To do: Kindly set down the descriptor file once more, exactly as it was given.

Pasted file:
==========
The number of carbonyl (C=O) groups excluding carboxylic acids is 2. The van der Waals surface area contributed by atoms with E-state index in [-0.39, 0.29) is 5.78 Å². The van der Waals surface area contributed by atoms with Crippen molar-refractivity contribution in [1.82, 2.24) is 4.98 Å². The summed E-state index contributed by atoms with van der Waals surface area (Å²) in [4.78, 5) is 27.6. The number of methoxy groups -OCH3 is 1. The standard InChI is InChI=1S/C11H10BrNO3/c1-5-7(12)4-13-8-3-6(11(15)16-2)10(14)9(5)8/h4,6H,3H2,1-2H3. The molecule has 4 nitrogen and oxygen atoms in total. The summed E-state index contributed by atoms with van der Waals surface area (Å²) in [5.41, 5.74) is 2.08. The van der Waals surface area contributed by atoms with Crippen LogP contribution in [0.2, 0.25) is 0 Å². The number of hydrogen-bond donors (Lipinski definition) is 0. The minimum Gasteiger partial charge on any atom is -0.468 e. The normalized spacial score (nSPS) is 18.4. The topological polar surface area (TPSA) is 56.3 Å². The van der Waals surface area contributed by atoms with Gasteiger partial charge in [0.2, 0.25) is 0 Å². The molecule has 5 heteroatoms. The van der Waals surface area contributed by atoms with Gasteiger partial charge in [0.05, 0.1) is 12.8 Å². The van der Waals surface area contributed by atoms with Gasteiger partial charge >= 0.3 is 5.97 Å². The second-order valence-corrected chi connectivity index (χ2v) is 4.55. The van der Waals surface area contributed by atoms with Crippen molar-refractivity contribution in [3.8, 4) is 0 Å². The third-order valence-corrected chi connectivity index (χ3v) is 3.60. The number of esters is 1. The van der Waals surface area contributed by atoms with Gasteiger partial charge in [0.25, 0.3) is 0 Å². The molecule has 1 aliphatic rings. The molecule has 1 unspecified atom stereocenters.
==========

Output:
The number of carbonyl (C=O) groups excluding carboxylic acids is 2. The van der Waals surface area contributed by atoms with E-state index in [-0.39, 0.29) is 5.78 Å². The van der Waals surface area contributed by atoms with Crippen molar-refractivity contribution in [1.82, 2.24) is 4.98 Å². The summed E-state index contributed by atoms with van der Waals surface area (Å²) in [4.78, 5) is 27.6. The number of methoxy groups -OCH3 is 1. The standard InChI is InChI=1S/C11H10BrNO3/c1-5-7(12)4-13-8-3-6(11(15)16-2)10(14)9(5)8/h4,6H,3H2,1-2H3. The molecule has 4 nitrogen and oxygen atoms in total. The summed E-state index contributed by atoms with van der Waals surface area (Å²) in [5.41, 5.74) is 2.08. The van der Waals surface area contributed by atoms with Crippen LogP contribution in [0.2, 0.25) is 0 Å². The number of hydrogen-bond donors (Lipinski definition) is 0. The minimum Gasteiger partial charge on any atom is -0.468 e. The normalized spacial score (nSPS) is 18.4. The topological polar surface area (TPSA) is 56.3 Å². The van der Waals surface area contributed by atoms with Gasteiger partial charge in [0.2, 0.25) is 0 Å². The molecule has 5 heteroatoms. The van der Waals surface area contributed by atoms with Gasteiger partial charge in [0.05, 0.1) is 12.8 Å². The van der Waals surface area contributed by atoms with Gasteiger partial charge >= 0.3 is 5.97 Å². The second-order valence-corrected chi connectivity index (χ2v) is 4.55. The van der Waals surface area contributed by atoms with Crippen molar-refractivity contribution in [3.8, 4) is 0 Å². The third-order valence-corrected chi connectivity index (χ3v) is 3.60. The number of esters is 1. The van der Waals surface area contributed by atoms with Gasteiger partial charge in [0.25, 0.3) is 0 Å². The molecule has 1 aliphatic rings. The molecule has 1 unspecified atom stereocenters.